*. We begin with an epigraph taken from some generic fairy tale. This suits, since as far as stories go it doesn’t get much simpler than this. I mean, even the title is generic.
*. So, mother and daughter are driving through the forest in a rainstorm when they’re in an accident. A monster proceeds to stalk them. Add in a couple of other elements that hardly count as twists: conflict between the two leads (mom is an alcoholic) and a pair of rescue fails (tow truck and ambulance drivers). Mother makes grand self-sacrificing gesture. Little girl shows pluck and resiliency in destroying the monster.
*. You’ll notice I didn’t bother with the spoiler alert. Because really, there’s nothing to this story to spoil. You should be able to tell where all this is going after the first few minutes. There are no surprises.
*. Nor is there anything very scary going on. Writer-director Bryan Bertino also wrote and directed The Strangers, another conventional horror flick that didn’t have any scares in it. I’m not sure what attracts him to the genre. He sets himself a difficult challenge here — making a movie largely bound to a single restricted set — but does nothing to exploit it for suspense or the usual claustrophobic thrills.
*. “No one very much takes this road anymore.” You don’t say. Tow truck companies and ambulance dispatchers also do a shit job of checking in with their employees. This road seems to be a black hole for people and for information.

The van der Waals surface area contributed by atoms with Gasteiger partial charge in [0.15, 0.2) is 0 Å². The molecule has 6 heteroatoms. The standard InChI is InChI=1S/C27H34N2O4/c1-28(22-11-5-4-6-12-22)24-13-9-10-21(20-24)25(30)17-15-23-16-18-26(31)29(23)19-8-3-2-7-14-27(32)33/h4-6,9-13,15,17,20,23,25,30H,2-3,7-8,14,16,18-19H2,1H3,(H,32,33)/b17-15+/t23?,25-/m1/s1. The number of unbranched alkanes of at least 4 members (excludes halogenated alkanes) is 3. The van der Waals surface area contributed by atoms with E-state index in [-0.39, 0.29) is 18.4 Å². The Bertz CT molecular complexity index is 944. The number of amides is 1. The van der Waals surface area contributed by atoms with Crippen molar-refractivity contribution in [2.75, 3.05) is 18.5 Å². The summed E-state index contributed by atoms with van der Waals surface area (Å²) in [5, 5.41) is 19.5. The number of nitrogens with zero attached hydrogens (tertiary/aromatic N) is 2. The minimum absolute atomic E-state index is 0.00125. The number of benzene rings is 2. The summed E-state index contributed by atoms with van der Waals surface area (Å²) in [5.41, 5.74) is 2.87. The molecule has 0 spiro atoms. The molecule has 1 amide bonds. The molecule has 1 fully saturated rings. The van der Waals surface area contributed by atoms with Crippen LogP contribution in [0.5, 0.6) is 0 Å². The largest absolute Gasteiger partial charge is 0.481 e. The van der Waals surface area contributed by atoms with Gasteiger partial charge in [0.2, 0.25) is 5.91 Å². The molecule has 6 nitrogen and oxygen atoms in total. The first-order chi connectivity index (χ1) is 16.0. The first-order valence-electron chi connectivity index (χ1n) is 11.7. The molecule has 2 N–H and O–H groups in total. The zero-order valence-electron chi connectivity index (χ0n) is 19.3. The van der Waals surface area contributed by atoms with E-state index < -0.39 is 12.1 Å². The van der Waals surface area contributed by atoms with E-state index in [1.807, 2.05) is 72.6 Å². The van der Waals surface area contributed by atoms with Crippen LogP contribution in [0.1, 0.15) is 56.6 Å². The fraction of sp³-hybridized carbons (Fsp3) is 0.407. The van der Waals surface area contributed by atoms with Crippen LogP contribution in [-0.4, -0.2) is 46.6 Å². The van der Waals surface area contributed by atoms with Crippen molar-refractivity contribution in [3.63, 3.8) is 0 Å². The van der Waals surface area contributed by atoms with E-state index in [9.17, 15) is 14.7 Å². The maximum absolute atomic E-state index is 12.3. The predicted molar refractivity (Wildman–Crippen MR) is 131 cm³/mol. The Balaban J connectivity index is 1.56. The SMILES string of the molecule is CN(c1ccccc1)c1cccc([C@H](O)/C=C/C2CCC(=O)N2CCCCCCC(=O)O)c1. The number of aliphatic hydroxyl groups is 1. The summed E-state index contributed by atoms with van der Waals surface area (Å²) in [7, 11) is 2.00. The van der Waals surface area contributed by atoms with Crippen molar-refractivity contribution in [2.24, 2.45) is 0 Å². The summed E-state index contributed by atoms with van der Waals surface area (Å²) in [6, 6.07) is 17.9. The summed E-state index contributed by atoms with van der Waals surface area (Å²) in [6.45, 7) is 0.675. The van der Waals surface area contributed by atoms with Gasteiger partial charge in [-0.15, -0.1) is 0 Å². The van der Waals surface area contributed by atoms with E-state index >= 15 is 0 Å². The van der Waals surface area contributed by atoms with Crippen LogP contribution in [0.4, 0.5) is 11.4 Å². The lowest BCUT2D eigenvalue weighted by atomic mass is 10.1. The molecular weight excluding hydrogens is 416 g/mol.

*. Points for not having a CGI creature. Yes, he looks like a guy in a rubber monster suit, topped off with an immobile head (does his mouth even open?), but at least he isn’t another cartoon.
*. Seeing as the girl’s name is Lizzy, I wonder why her mom has a “Martina” tattoo. Or maybe Zoe Kazan has a Martina tatoo and they just didn’t bother covering it up.
*. Such a simple fairy tale invites being interpreted as a metaphor. This is another movie where the real monster is in fact a bad mother. Think The Babadook. The threatened family has long been a horror staple, but now it is threatened from within, representing a generation’s anxiety over its childraising competence. So Lizzy is the adult in the family, and really the best/only thing her mother can do for her is to just get out of the way.
*. This would all be well enough, and The Monster a decent B-picture, but for the ending. Not only is Kathy a bad mother, she is a total idiot. Her “plan” for escaping the monster is jaw-droppingly stupid. Even as the expression of a death wish it doesn’t hold much water, since it would have doomed Lizzy as well. Then Lizzy’s own plan has no business working but for the strange passivity the monster has toward her, and its even stranger flammability. I mean, it’s slimy, and wet, but is it also covered in oil? That’s the only way I can see it turning into a fireball like that.
*. It’s still not a bad movie. Zoe Kazan and Ella Ballentine are both pretty good, though their interactions become repetitive because the script doesn’t really know what to do with them once their basic dynamic has been introduced. On their way to a better movie, however, their car broke down.